Recently, Nationals general manager Mike Rizzo provided great insight on Andrew Stevenson as the potential fourth outfielder heading into 2021, taking on the role owned by Michael A. Taylor the past six seasons.
Stevenson ended the season on a flurry, hitting .417 over the final 12 games of 2020. The LSU star enjoyed a .488 on-base percentage the final two weeks, making it very difficult for the opposing pitcher to record an out with him at the plate.
Nats outfielder/baserunning coordinator Gary Thurman had an inside view as to why Stevenson might have been able to relax in the batter’s box and in the outfield this past season.
“Andrew is such a competitor and he wants to do everything perfectly. He wants to make every single play,” Thurman said. “I think what I have seen out of him is he has become a more relaxed ballplayer and is letting the game come to him instead of kind of forcing it. He is a lot more level-headed and mentally in tune with the situation and what is going to happen.”
Thurman said the 26-year-old outfielder came to the realization recently that he does not have to record an out on defense in every play that comes his way. Stevenson understands that the highlight-reel play is not always there to make, that conceding a base hit every once in a while might be a good thing, instead of allowing extra-base hits or committing an error when trying to make a “hero” play.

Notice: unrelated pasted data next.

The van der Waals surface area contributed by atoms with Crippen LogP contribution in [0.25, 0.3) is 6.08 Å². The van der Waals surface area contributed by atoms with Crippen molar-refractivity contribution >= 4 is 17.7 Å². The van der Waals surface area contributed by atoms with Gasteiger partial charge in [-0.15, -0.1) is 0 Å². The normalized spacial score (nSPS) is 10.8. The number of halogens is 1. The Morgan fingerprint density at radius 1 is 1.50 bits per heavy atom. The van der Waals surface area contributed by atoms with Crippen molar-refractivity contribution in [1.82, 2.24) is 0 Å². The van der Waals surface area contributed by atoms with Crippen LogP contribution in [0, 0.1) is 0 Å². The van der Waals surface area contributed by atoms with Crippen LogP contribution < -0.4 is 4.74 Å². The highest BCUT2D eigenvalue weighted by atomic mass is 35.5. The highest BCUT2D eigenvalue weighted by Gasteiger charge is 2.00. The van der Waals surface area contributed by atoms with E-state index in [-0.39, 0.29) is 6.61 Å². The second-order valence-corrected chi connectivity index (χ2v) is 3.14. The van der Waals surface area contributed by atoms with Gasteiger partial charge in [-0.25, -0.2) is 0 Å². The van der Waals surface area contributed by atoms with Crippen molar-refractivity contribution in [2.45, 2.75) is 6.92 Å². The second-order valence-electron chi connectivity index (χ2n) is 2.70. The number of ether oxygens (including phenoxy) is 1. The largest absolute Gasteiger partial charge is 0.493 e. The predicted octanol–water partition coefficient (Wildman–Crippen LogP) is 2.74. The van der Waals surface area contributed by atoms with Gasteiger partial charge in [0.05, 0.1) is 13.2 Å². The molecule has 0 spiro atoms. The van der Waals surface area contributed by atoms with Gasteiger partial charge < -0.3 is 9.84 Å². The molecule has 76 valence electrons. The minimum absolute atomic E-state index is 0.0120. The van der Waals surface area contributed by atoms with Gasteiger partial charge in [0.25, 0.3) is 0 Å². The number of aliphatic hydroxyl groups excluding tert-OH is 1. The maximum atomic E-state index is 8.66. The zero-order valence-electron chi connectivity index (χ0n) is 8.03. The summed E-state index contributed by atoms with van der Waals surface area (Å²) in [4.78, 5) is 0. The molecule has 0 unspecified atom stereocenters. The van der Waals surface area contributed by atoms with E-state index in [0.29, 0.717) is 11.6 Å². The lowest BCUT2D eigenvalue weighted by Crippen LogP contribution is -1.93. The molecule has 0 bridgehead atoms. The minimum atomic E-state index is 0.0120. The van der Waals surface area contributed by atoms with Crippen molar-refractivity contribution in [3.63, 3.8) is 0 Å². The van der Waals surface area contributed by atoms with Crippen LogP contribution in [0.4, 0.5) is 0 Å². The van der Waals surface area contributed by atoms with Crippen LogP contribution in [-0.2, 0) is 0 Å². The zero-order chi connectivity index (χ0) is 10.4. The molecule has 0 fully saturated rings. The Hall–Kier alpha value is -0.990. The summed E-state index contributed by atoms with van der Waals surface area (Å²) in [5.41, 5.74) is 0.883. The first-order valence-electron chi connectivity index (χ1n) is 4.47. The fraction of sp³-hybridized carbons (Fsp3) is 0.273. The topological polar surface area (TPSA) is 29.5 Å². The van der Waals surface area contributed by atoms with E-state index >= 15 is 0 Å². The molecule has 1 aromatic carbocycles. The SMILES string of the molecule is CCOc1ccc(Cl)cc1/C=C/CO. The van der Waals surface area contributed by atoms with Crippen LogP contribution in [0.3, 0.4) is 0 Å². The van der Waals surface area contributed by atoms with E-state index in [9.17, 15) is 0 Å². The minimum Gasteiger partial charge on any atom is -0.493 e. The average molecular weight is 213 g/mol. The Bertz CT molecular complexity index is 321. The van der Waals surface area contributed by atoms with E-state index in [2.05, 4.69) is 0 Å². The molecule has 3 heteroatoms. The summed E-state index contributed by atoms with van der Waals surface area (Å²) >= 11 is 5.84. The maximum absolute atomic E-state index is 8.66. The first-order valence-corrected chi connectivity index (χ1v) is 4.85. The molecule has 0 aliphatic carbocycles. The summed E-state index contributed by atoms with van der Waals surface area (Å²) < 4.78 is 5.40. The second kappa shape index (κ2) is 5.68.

“We have always known he was going to be a good outfielder,” Thurman said of Stevenson. “He makes great plays but he has got to understand he is not going to make every single one of them. Sometimes in situations you have to give (them) a hit - a single - instead of trying to make every single play and end up giving him a double or a triple, get someone in scoring position because the situation of the game dictates, ‘Hey, we need these guys to beat us on two or three hits. So I am not going to be aggressive in the outfield and turn that maybe out into a double.’ “
Thurman said that way of thinking on defense is critical to not giving the opponent the shot at a big inning because of one misplay. By allowing just a single on a hard-hit ball close to you that you could have dived for, a smart outfielder prevents a ball from rolling all the way to the wall and a batter from ending up at third base.
“You have given your team a chance,” Thurman said. “The great plays are going to happen, but we can’t force them.”
So not only has Stevenson demonstrated he can hit and make every at-bat difficult for the opposing pitcher, he also has learned that he does not have to make every play to be a successful outfielder.